Great Blogs Posts on Content Marketing

I have also collected a great list of blog posts that are experts’ insights into Content Marketing.

Internet has democratized publishing like never before. Joe Pulizzi talks about this and how content is more valued now than ever before in his blog post Everyone is a Publisher…and Why this Really Matters .

What do the three little pigs have to do with Content marketing? Mark Nagurski uses this great analogy to show how marketing a business through traditional marketing methods isn’t going to work any more in his post on What the Three Little Pigs Can Teach You About Content Marketing.

Sonia Simone’s blog post on The Matrix Guide to Content Marketing is not just applicable to bloggers. You can use her advise even if you are writing a white paper or ebook.

  1. Tell stories that show how you’ve helped your readers with what matters most to them.
  2. Deep dives to explore benefits that are especially relevant to your content community.
  3. Create case studies for each type of customer you serve, and show specifically how your product or service benefits those customers.

Understanding the new breed of buyers and using an effective content marketing strategy is key in this new content era. Read Newt Barrett’s post on The Secret to Online Marketing in the 21st Century : It’s the Content, Stupid!

Chris Brogan points out why it is important to embrace content marketing and lays out the steps in his post How Content Marketing Will Shake the Tree.

Joe Pulizzi shares 10 key points on the changing face of marketing in his post Seth Godin: “Content Marketing is the Only Marketing Left” and 10 New Marketing Lessons.

How do you get started on content marketing? Tips for Getting Your Content Marketing Initiative Started post has great advice on setting up content marketing initiative right from establishing a budget to planning ahead for ongoing content development.

Joe Pulizzi gathers Content Marketing thoughts from Newt Barrett, Chris Brogan and Paul Gillin in his post Striking Content Marketing Gold – Direct from the Content Experts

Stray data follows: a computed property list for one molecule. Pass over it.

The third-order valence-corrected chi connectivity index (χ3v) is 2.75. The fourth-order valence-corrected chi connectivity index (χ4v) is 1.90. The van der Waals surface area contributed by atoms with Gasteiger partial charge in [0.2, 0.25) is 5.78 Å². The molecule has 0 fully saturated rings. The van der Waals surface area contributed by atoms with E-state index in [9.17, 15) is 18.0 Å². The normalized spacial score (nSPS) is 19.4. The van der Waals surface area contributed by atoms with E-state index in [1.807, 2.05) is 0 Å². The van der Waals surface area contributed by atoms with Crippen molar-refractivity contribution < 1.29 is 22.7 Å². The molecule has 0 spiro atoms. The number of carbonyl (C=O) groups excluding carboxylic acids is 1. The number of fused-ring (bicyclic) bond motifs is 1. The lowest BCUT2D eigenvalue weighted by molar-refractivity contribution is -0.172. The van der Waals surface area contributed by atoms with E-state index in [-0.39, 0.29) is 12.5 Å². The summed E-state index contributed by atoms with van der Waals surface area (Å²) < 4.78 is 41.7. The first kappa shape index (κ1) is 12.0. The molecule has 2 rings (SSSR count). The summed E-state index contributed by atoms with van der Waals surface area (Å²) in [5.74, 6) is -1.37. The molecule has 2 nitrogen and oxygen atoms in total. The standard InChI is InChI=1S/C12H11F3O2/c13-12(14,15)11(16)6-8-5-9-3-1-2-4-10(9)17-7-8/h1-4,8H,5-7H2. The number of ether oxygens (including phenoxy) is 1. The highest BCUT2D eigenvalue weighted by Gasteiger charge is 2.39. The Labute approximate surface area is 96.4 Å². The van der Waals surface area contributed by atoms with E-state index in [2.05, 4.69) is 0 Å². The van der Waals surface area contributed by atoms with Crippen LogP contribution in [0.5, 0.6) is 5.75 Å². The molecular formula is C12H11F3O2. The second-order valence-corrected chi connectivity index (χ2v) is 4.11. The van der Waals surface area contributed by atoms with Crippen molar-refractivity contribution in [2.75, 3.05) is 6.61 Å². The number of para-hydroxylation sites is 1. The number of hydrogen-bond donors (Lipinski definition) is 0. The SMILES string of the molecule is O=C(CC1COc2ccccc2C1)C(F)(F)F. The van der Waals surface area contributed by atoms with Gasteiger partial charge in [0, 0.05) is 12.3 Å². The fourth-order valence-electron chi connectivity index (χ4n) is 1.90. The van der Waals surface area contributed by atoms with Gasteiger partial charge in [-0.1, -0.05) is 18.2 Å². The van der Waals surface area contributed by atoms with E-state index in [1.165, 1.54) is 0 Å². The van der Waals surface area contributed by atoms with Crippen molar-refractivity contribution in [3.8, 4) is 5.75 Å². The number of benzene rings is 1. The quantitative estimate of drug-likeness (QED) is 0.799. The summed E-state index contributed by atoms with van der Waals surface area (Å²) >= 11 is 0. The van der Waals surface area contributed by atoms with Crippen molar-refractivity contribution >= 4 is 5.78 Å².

How do you apply “Content Marketing” concepts?

10 Key Content Marketing lessons to apply to creating and marketing white paper and Ebooks.

  1. Plan in advance so your white paper or Ebook fits well into your intergrated content marketing strategy.
  2. Find 3 strategic goals you want to meet with your white paper or Ebook.
  3. Find out who is your target audience before you start.
  4. Think about how you can influence your readers. e.g., case studies, ROI calculations, research, surveys.
  5. Understand the informational needs of your prospects and customers and create what matters most to them.
  6. Connect with you prospects and customers. Listen. Hold two-way conversations.
  7. Use social media to leverage for your investment in producing white papers or Ebooks.
  8. Have an ongoing update plan for your white paper or Ebook. Delivering consistently is important to building a relationship with your customer.
  9. Use analytics to evaluate how readers engage with your white paper or Ebook.
  10. Use metrics to measure what is the ROI(Return on Investment) for your white paper or Ebook. Use these metrics to fine-tune your content strategy.

Over to you…

No list is by any means exhaustive. Feel free to add to the lists above.

What are your favorite content marketing blogs and blog posts?

What content marketing concepts are you using in your business?